Some of these traditional dances date as far back as the neolithic era before Germany was even Germany. Many of the traditional dances we know today began as simple peasant dances to uplift their daily lives and were later adapted to high snob-ciety. What’s even harder to imagine is that many of these modest dance routines were scorned upon by neighboring countries who thought a two-time dance routine between a man and a woman was an abomination to the innocent gentlewoman that English society wanted her to be. Let’s have a look into what you may still find every May Day in Bavaria and other festive parts of the country.
This dance is for the most part famous in Bavaria. The translation oddly enough has nothing to do with the dance itself. Zwiefacher means twice or double the times. You might want to assume it has something to do with the melody or the rhythm of the dance, but actually it doesn’t at all considering the dance alternates between a 3/4 and 2/4 meter. Some speculate that the name has something to do with the fact that the dance is between two dancers dancing closely together, which was a rare affair at the time.
Expressionist dance became most famous in Germany during the Weimar period. Mary Wigman was the leading pioneer of this movement along with Rudolf von Laban. They understood dance as a metaphysical experience. Wigman was a student of Laban, and she transformed his ideas into an existential human experience. She most famously performed “Dance of the Witches,” and the “Dance of Death,” which are some of the most well-known dances from this time. Wigman toured in the USA and marked Expressionist dance as a German dance, which influenced modern dance in the US. However, due to the fact that this movement was linked to Germany, by the late ’30s, the movement and its dancers were forced into exile and became illegal and seen as anti-nationalistic.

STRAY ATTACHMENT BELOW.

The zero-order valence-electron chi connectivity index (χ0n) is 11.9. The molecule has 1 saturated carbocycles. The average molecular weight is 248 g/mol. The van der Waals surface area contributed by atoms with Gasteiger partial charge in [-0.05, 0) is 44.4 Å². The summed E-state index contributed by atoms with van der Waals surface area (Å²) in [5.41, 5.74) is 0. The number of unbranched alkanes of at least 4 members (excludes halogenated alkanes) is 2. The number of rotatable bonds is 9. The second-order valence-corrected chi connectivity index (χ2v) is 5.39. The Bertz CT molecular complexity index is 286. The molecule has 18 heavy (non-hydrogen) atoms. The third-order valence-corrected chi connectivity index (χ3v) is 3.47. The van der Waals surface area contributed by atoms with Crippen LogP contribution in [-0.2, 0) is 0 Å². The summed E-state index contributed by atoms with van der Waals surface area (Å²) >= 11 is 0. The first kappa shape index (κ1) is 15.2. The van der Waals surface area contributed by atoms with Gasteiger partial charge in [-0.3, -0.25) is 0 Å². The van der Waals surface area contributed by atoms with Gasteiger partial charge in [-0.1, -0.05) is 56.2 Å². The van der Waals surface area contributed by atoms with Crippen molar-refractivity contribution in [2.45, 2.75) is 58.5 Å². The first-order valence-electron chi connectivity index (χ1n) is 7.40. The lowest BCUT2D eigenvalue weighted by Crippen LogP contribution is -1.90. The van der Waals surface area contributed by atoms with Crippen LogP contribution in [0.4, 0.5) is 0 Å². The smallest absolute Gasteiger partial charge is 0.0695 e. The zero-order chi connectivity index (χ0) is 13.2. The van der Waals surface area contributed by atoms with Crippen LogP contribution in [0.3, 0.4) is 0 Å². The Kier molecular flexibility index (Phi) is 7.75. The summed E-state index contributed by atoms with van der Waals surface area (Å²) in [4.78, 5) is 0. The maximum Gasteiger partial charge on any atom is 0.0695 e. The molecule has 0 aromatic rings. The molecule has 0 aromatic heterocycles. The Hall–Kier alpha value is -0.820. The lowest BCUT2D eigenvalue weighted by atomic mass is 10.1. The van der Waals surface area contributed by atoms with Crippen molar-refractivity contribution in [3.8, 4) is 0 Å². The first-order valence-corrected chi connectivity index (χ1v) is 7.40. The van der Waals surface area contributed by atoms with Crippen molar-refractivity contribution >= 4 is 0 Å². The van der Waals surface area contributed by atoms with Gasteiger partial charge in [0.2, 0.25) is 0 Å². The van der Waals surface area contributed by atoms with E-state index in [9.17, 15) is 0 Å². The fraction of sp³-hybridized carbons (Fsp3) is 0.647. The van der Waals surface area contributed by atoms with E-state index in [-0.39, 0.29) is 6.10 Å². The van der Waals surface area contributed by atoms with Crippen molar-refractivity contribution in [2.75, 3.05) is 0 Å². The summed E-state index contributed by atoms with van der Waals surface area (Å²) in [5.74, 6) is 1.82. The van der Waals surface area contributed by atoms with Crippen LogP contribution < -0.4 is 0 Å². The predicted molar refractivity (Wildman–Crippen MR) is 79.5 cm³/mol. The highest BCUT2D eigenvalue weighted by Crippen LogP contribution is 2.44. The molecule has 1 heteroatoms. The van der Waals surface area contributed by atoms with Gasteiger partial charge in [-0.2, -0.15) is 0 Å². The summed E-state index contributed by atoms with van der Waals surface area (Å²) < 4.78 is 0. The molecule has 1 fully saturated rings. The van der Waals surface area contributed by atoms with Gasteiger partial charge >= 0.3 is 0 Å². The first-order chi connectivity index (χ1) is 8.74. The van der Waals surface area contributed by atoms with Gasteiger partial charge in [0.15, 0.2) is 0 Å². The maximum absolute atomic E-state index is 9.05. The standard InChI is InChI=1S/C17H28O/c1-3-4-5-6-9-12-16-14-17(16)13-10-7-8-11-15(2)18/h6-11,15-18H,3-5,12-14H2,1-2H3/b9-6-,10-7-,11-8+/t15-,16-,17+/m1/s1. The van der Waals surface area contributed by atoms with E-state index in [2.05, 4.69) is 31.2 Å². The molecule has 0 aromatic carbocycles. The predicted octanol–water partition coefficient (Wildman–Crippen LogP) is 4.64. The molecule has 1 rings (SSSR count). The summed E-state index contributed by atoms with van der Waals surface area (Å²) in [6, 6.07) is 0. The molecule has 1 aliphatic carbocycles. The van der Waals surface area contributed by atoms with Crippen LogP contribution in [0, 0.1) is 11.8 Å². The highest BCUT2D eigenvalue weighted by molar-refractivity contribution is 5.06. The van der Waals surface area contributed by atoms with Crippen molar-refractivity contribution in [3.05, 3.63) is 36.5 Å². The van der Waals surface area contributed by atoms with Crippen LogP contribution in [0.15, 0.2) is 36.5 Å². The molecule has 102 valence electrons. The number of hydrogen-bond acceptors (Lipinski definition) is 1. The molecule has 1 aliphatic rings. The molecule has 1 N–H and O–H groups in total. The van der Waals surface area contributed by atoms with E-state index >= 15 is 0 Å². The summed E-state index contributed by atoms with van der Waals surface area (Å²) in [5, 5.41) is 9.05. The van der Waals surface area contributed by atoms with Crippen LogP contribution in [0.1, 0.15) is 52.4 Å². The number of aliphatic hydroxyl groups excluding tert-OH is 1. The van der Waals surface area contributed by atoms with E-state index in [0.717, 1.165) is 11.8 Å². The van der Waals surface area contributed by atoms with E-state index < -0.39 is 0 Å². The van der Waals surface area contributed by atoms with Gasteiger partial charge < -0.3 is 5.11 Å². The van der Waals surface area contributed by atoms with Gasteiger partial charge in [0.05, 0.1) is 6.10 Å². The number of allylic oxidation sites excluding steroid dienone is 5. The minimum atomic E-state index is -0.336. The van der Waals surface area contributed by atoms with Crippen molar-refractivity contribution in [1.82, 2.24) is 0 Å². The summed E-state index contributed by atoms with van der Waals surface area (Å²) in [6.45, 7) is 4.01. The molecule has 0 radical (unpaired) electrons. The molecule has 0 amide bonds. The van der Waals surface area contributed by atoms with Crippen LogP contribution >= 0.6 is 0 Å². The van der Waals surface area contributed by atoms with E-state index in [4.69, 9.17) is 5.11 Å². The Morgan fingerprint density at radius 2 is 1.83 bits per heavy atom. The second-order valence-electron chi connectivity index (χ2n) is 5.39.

If you’ve ever seen a dance where male dancers in a line or circle are repeatedly hitting the soles of their shoes, their thighs, and their knees, this is Schuhplattler. This dance is one of the oldest dance routines in the world and is said to date back as early as 3000 BC, but it first appeared in recordings around the year 1030 by a monk in Bavaria. This dance was mostly performed in the Bavarian and Tyrolean Alps by farmers, hunters, and woodsmen. The male dancers wear lederhosen and suspenders with grey, green, or white knee-length socks, and the women wear dirndls.
Here, couples dance in circles to a 3/4 or 3/8 meter. It is said that the Der Deutsche dance evolved in the mid-18th century and is the mother of the waltz.
This hopping and stomping dance routine sometimes accompanies yodeling, and was also said to have influenced the birth of the waltz. The Ländler had such a strong influence over the German music and dance scene that composers like Beethoven and Schubert were said to have included it in their compositions, and had influenced many other well-known composers. This traditional dance involves couples turning under each other’s arms, dancing back to back, and a whole lot of spinning. The music is set to a 3/4 time that was once a dance for peasants, but then found its way into high society.
The waltz comes from the German verb walzen, which means to roll, turn or glide. The waltz is known to have come from Austria and Bavaria, which began as a peasant dance and quickly worked its way up into high society. Many criticized the dance because they found it improper to dance so closely, and religious leaders called the dance vulgar and sinful. Here’s an amusing quote from The Times in London after they first viewed the waltz on their home turf: “We remarked with pain that the indecent foreign dance called the Waltz was introduced (we believe for the first time) at the English court on Friday last … it is quite sufficient to cast one’s eyes on the voluptuous intertwining of the limbs and close compressure on the bodies in their dance, to see that it is indeed far removed from the modest reserve which has hitherto been considered distinctive of English females … we feel it a duty to warn every parent against exposing his daughter to so fatal a contagion.” (Source: The Times of London, July 16, 1816)
The maypole dance is not strictly set to a dance and rhythm, but rather a whole ensemble of particular activities and festivities. Many believe the roots to this pole stem from Germanic paganism, which seems more likely than not. In Bavaria on May Day (May 1), villagers erect a decorated tree trunk, and a dance is performed around the pole.